Peak prospects undimmed
An Italian restaurant opens at a tourist-heavy hotspot in Hong Kong despite the pandemic.
08 February 2021
As Hong Kong’s tourist market remains under a COVID-19 cloud, setting up a restaurant in prime tourist territory such as the Peak is going to be difficult. But founder of S&S Hospitality, Sandip Gupta, who recently opened Italian eatery Fiamma at the Peak Galleria, remains optimistic on the restaurant’s future thanks to takeaways, deliveries and its Grab’n’Go service, where hikers stock up on coffees, pastries and pizza slices after their walks. Serving up family-style Italian cuisine developed by Michelin-starred chef Enrico Bartolini, Fiamma is the second Hong Kong restaurant featuring his menus, after Spiga, another S&S establishment. Mr Gupta talks to Hong Kong Means Business about the new venture.
Your restaurant is located at the Peak. Were you concerned about launching when there are so few tourists around?
No, and we never thought of delaying it. I opened my first restaurant in 2002 just before SARS, then debuted three more restaurants by 2004. It was the same during the financial crisis in 2008 – right after that, I opened five restaurants. You have to look at the long term as well as the short term. The pandemic has been a good time to take a pause, reflect and consolidate what we have. There’s always a positive way of looking at things.
How did you manage to liaise with Enrico Bartolini, the visionary for Fiamma, from overseas?
I’ve been working with Enrico for three years on Spiga, and our head chef, Paolo Olivieri, had worked with him previously, so we understood his vision. As he couldn’t travel here, we arranged weekly Zoom calls and plenty of one-on-one calls with Paolo. As Enrico wasn’t as busy in Italy, he had more time and could monitor the minutest of details for us.
What gives you the edge over the many Italian restaurants in Hong Kong?
Fiamma takes its name from “flame” in Italian, so the concept is a traditional Italian family kitchen where the stove is never cold and there’s always the aroma of home-cooked food. It captures the essence of the family dining room and dining with friends. Considering it’s a restaurant by Enrico, the chef with the most Michelin stars in Italy, it also offers excellent value for money.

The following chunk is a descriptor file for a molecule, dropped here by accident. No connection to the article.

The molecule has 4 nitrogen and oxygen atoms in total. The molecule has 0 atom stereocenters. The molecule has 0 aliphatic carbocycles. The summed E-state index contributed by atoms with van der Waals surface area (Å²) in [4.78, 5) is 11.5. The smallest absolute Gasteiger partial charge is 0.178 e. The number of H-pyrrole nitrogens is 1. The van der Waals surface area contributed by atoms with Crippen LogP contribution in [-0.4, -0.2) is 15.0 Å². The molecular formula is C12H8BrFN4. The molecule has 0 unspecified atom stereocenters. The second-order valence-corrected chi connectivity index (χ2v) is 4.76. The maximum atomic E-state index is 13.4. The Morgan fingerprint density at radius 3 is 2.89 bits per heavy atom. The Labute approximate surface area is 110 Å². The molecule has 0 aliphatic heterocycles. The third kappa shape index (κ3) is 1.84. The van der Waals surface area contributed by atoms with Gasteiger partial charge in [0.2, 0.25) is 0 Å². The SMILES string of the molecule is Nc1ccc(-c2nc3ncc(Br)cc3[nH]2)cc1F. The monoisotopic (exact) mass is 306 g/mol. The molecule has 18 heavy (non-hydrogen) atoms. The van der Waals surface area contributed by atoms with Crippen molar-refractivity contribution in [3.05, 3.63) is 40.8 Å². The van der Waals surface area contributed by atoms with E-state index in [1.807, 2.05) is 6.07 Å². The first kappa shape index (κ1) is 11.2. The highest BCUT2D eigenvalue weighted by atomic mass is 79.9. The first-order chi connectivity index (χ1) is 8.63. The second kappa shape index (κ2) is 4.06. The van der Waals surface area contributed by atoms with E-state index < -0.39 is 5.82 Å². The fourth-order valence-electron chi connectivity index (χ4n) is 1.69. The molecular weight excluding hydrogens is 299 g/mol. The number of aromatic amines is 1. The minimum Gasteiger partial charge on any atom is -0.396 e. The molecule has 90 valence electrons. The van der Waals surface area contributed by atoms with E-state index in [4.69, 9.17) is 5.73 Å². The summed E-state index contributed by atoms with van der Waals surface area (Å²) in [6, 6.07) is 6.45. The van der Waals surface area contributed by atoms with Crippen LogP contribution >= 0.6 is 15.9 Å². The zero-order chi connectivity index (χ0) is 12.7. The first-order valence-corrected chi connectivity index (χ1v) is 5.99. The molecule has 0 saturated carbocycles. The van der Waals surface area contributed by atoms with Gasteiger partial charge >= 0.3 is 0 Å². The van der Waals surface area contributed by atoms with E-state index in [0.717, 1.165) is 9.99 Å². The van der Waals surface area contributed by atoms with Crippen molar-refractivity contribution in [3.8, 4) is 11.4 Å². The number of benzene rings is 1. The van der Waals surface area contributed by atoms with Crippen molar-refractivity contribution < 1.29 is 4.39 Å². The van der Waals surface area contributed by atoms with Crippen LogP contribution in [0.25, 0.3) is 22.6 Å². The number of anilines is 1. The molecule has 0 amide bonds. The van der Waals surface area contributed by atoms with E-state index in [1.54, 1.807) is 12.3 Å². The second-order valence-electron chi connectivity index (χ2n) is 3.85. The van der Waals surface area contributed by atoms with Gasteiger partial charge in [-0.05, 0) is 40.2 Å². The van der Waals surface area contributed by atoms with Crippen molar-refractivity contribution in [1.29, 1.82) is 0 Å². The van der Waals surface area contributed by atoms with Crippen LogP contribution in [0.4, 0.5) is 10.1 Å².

Are you finding that people are more open to eating out now?
People definitely want to go out and eat out but they are also conscious of abiding by government regulations. We’re operating at 50% capacity and close at 6pm. It’s been a bit of a start-stop arrangement so far but I think there are better days ahead.
How does the Grab’n’Go, takeaway and pickup service help to drive business?
At the Peak, you get a lot of tourists who may want to grab a coffee, or a slice of pizza, but there just hasn’t been enough people up here recently. We’re doing delivery and self-pick-up, and the pizzas always do well on delivery. Self-pickup is getting better for our pastas and pizzas. Customers are residents in the neighbourhood, or hikers and foodies – Enrico is a big name in the dining scene. The plan was to rely heavily on tourists, and that will eventually happen.
You’ve been in F&B (the food and beverage industry) in Hong Kong for 25 years. What do you like about doing business here?
The pace of the city embraces you. Eating out is a way of life here, and Hongkongers have very discerning palates. The cosmopolitan nature, awareness of different cuisines and relatively high disposable income set the game beautifully and inspire you to step out of your comfort zone to add value to the dining scene. The transparency of doing business here helps you focus on what you do best.
How can the dining industry bounce back in 2021?
With preventive measures in place and the vaccine in sight, 2021 has the potential to be much better. By September, things should be close to normal and by 2022, we’ll be there.
What will dining out look like in 2021 and beyond?
All measures focusing on cleanliness will still be place long after COVID-19 is gone. It’s an awakening and we have been reminded this is how it should be, so health and hygiene will be a permanent focus. Social distancing will stick around for quite some time. It may cause some restaurants to have tables more spaced out, while takeaway and delivery will become more important, as will single-use menus and online offerings.
What are your long-term goals for S&S Hospitality?
When I started the business, the aim was to create boutique dining experiences – it wasn’t a numbers game. I’m not sure about opening too many new restaurants as we already have 10. If, say, we had 20 restaurants, then that’s 20 different concepts [to deal with]. It’s easier if you’re a chain like Starbucks or McDonalds, but each of our restaurants is different.
- Food & Beverages
- Hong Kong